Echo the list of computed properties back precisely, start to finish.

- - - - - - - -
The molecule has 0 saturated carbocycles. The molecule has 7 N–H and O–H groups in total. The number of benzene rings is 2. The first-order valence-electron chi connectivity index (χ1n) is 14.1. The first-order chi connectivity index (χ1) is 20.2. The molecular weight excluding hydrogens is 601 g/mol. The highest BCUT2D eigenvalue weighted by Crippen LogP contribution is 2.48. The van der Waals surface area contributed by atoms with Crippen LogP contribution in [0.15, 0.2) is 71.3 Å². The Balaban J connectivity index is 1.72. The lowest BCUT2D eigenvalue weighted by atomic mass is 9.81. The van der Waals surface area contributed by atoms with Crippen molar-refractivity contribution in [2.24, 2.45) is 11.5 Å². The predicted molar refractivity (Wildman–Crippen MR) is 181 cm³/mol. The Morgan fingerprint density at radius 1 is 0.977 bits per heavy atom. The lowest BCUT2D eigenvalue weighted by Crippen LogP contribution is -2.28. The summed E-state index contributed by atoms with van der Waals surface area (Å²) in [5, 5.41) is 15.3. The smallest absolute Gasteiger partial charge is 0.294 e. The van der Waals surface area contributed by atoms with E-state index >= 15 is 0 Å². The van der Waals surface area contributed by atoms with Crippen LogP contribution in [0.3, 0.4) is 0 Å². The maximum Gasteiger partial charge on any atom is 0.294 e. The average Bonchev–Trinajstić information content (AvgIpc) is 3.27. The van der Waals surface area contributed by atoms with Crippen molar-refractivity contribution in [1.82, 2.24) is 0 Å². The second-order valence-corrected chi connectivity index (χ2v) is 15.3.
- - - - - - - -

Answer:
The molecule has 0 saturated carbocycles. The molecule has 7 N–H and O–H groups in total. The number of benzene rings is 2. The first-order valence-electron chi connectivity index (χ1n) is 14.1. The first-order chi connectivity index (χ1) is 20.2. The molecular weight excluding hydrogens is 601 g/mol. The highest BCUT2D eigenvalue weighted by Crippen LogP contribution is 2.48. The van der Waals surface area contributed by atoms with Crippen LogP contribution in [0.15, 0.2) is 71.3 Å². The Balaban J connectivity index is 1.72. The lowest BCUT2D eigenvalue weighted by atomic mass is 9.81. The van der Waals surface area contributed by atoms with Crippen molar-refractivity contribution in [2.24, 2.45) is 11.5 Å². The predicted molar refractivity (Wildman–Crippen MR) is 181 cm³/mol. The Morgan fingerprint density at radius 1 is 0.977 bits per heavy atom. The lowest BCUT2D eigenvalue weighted by Crippen LogP contribution is -2.28. The summed E-state index contributed by atoms with van der Waals surface area (Å²) in [5, 5.41) is 15.3. The smallest absolute Gasteiger partial charge is 0.294 e. The van der Waals surface area contributed by atoms with E-state index >= 15 is 0 Å². The van der Waals surface area contributed by atoms with Crippen LogP contribution in [0.3, 0.4) is 0 Å². The maximum Gasteiger partial charge on any atom is 0.294 e. The average Bonchev–Trinajstić information content (AvgIpc) is 3.27. The van der Waals surface area contributed by atoms with Crippen molar-refractivity contribution in [1.82, 2.24) is 0 Å². The second-order valence-corrected chi connectivity index (χ2v) is 15.3.